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Fitch just downgraded US debt. Goldman Sachs says it’s no big deal.<!-- wp:html --><p>Goldman Sachs strategists shrugged off Fitch's ratings change.</p> <p class="copyright">Richard Drew/AP</p> <p>Fitch downgraded US debt from AAA to AA+ on Tuesday, but Goldman Sachs isn't concerned.<br /> The downgrade is unlikely to spark a sell-off in markets, and it contained no new fiscal information.<br /> Overall, it "should have little direct impact on financial markets," the bank said.</p> <p><a href="https://markets.businessinsider.com/news/bonds/fitch-debt-rating-downgrade-stock-market-crash-recession-joe-biden-2023-8?_gl=1*ez8xqx*_ga*MjA5NTAyMzYyOS4xNjYyNDcwMDc5*_ga_E21CV80ZCZ*MTY5MDk4MTA0OC4xMTAzLjEuMTY5MDk4NTIyNS42MC4wLjA.">Fitch slashed the US's credit rating</a> on Tuesday, but <a href="https://markets.businessinsider.com/stocks/gs-stock">Goldman Sachs</a> doesn't see reason for concern. </p> <p>After Fitch's call, strategists from the bank led by Jan Hatzius published a note emphasizing that the report didn't include any new information that could actually move markets.</p> <p>The ratings agency <a href="https://www.businessinsider.com/fitch-downgrades-us-credit-rating-deficit-debt-ceiling-2023-8?r=US&IR=T&utm_medium=ingest&utm_source=markets&_gl=1*r3mmft*_ga*MjA5NTAyMzYyOS4xNjYyNDcwMDc5*_ga_E21CV80ZCZ*MTY5MDk4MTA0OC4xMTAzLjEuMTY5MDk4NTcxNy4yNC4wLjA.">downgraded the US's long-term debt</a> from AAA to AA+, pointing to this summer's last-minute debt deal, rising government debt, and suspect long-term management.  </p> <p>Here's what Fitch said in its statement:</p> <p>"There has been a steady deterioration in standards of governance over the last 20 years, including on fiscal and debt matters, notwithstanding the June bipartisan agreement to suspend the debt limit until January 2025."</p> <p>Here's how Goldman Sachs responded:</p> <p>"Bottom line: the downgrade mainly reflects governance and medium-term fiscal challenges, but does not reflect new fiscal information. The downgrade should have little direct impact on financial markets as it is unlikely there are major holders of Treasury securities who would be forced to sell based on the ratings change."</p> <p>Fitch and Goldman share similar economic projections for the next several years, the strategists explained, and nothing in the downgrade is based on those outlooks or any difference in forecast.</p> <p>Big holders of US Treasury securities aren't going to rush to shed their holdings just because of the downgrade, Goldman maintained. In 2011, S&P downgraded the country's sovereign rating, which weighed on sentiment but similarly dit not spark a wave of forced selling. </p> <p>Finally, Fitch did not adjust its "country ceiling" to reflect the downgrade, and that currently still sits a AAA level, according to Goldman. </p> <p>"If Fitch had also lowered the country ceiling, it could have had negative implications for other AAA-rated securities issued by US entities," strategists wrote. "This rating action does not appear to have any implications for securities issued by government-sponsored entities (GSEs), nor for municipal issuers."</p> <div class="read-original">Read the original article on <a href="https://www.businessinsider.com/fitch-downgrade-us-debt-rating-goldman-sachs-stock-market-economy-2023-8">Business Insider</a></div><!-- /wp:html -->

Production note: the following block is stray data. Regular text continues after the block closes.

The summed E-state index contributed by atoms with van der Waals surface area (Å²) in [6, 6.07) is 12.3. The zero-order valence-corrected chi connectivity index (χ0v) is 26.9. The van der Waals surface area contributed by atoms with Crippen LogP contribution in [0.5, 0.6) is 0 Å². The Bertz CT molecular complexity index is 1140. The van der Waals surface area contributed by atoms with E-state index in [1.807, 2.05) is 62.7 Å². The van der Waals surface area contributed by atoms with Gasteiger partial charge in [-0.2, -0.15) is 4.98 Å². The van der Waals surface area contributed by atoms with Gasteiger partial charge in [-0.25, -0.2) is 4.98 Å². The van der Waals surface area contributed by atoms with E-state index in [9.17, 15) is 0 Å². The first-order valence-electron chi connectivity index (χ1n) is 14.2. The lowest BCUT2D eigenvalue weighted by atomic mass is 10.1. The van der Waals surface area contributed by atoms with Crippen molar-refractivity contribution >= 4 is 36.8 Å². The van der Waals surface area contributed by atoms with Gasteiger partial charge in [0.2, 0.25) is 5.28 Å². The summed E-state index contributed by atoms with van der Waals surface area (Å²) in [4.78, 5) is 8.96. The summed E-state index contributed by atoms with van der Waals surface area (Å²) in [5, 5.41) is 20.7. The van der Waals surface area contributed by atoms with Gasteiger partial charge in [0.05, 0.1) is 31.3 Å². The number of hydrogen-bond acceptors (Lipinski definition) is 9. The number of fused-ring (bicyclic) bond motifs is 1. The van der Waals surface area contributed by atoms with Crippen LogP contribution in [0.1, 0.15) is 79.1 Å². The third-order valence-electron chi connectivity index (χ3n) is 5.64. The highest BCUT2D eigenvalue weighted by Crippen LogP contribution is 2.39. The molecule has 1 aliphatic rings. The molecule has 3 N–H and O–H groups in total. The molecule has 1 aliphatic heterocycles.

Goldman Sachs strategists shrugged off Fitch’s ratings change.

Fitch downgraded US debt from AAA to AA+ on Tuesday, but Goldman Sachs isn’t concerned.
The downgrade is unlikely to spark a sell-off in markets, and it contained no new fiscal information.
Overall, it “should have little direct impact on financial markets,” the bank said.

Fitch slashed the US’s credit rating on Tuesday, but Goldman Sachs doesn’t see reason for concern. 

After Fitch’s call, strategists from the bank led by Jan Hatzius published a note emphasizing that the report didn’t include any new information that could actually move markets.

The ratings agency downgraded the US’s long-term debt from AAA to AA+, pointing to this summer’s last-minute debt deal, rising government debt, and suspect long-term management.  

Here’s what Fitch said in its statement:

“There has been a steady deterioration in standards of governance over the last 20 years, including on fiscal and debt matters, notwithstanding the June bipartisan agreement to suspend the debt limit until January 2025.”

Here’s how Goldman Sachs responded:

“Bottom line: the downgrade mainly reflects governance and medium-term fiscal challenges, but does not reflect new fiscal information. The downgrade should have little direct impact on financial markets as it is unlikely there are major holders of Treasury securities who would be forced to sell based on the ratings change.”

Fitch and Goldman share similar economic projections for the next several years, the strategists explained, and nothing in the downgrade is based on those outlooks or any difference in forecast.

Big holders of US Treasury securities aren’t going to rush to shed their holdings just because of the downgrade, Goldman maintained. In 2011, S&P downgraded the country’s sovereign rating, which weighed on sentiment but similarly dit not spark a wave of forced selling. 

Finally, Fitch did not adjust its “country ceiling” to reflect the downgrade, and that currently still sits a AAA level, according to Goldman. 

“If Fitch had also lowered the country ceiling, it could have had negative implications for other AAA-rated securities issued by US entities,” strategists wrote. “This rating action does not appear to have any implications for securities issued by government-sponsored entities (GSEs), nor for municipal issuers.”

Read the original article on Business Insider

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